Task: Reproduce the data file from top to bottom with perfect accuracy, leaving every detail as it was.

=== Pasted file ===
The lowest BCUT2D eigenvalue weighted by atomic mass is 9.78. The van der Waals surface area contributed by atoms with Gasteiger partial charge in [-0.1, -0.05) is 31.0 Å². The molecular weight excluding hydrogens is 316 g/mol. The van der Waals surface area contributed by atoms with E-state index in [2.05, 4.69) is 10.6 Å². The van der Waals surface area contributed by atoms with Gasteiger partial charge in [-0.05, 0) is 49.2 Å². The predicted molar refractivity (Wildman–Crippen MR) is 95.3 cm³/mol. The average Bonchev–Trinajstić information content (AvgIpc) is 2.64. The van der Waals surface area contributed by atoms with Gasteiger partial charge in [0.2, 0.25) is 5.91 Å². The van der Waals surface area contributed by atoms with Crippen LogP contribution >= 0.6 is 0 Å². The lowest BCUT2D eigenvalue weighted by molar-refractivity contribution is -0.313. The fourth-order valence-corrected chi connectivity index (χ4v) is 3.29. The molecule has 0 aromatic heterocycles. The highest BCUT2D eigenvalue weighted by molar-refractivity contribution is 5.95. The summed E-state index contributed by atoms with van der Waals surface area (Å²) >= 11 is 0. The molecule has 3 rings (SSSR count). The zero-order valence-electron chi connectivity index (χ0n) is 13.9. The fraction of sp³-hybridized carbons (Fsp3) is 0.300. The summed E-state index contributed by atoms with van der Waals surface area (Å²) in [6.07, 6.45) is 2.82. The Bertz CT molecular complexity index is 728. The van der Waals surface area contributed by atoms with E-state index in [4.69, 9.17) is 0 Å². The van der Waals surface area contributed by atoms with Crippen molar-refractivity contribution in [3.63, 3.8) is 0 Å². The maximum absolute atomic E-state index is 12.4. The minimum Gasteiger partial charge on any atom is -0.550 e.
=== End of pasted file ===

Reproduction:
The lowest BCUT2D eigenvalue weighted by atomic mass is 9.78. The van der Waals surface area contributed by atoms with Gasteiger partial charge in [-0.1, -0.05) is 31.0 Å². The molecular weight excluding hydrogens is 316 g/mol. The van der Waals surface area contributed by atoms with E-state index in [2.05, 4.69) is 10.6 Å². The van der Waals surface area contributed by atoms with Gasteiger partial charge in [-0.05, 0) is 49.2 Å². The predicted molar refractivity (Wildman–Crippen MR) is 95.3 cm³/mol. The average Bonchev–Trinajstić information content (AvgIpc) is 2.64. The van der Waals surface area contributed by atoms with Gasteiger partial charge in [0.2, 0.25) is 5.91 Å². The van der Waals surface area contributed by atoms with Crippen LogP contribution >= 0.6 is 0 Å². The lowest BCUT2D eigenvalue weighted by molar-refractivity contribution is -0.313. The fourth-order valence-corrected chi connectivity index (χ4v) is 3.29. The molecule has 0 aromatic heterocycles. The highest BCUT2D eigenvalue weighted by molar-refractivity contribution is 5.95. The summed E-state index contributed by atoms with van der Waals surface area (Å²) >= 11 is 0. The molecule has 3 rings (SSSR count). The zero-order valence-electron chi connectivity index (χ0n) is 13.9. The fraction of sp³-hybridized carbons (Fsp3) is 0.300. The summed E-state index contributed by atoms with van der Waals surface area (Å²) in [6.07, 6.45) is 2.82. The Bertz CT molecular complexity index is 728. The van der Waals surface area contributed by atoms with E-state index in [4.69, 9.17) is 0 Å². The van der Waals surface area contributed by atoms with Crippen molar-refractivity contribution in [3.63, 3.8) is 0 Å². The maximum absolute atomic E-state index is 12.4. The minimum Gasteiger partial charge on any atom is -0.550 e.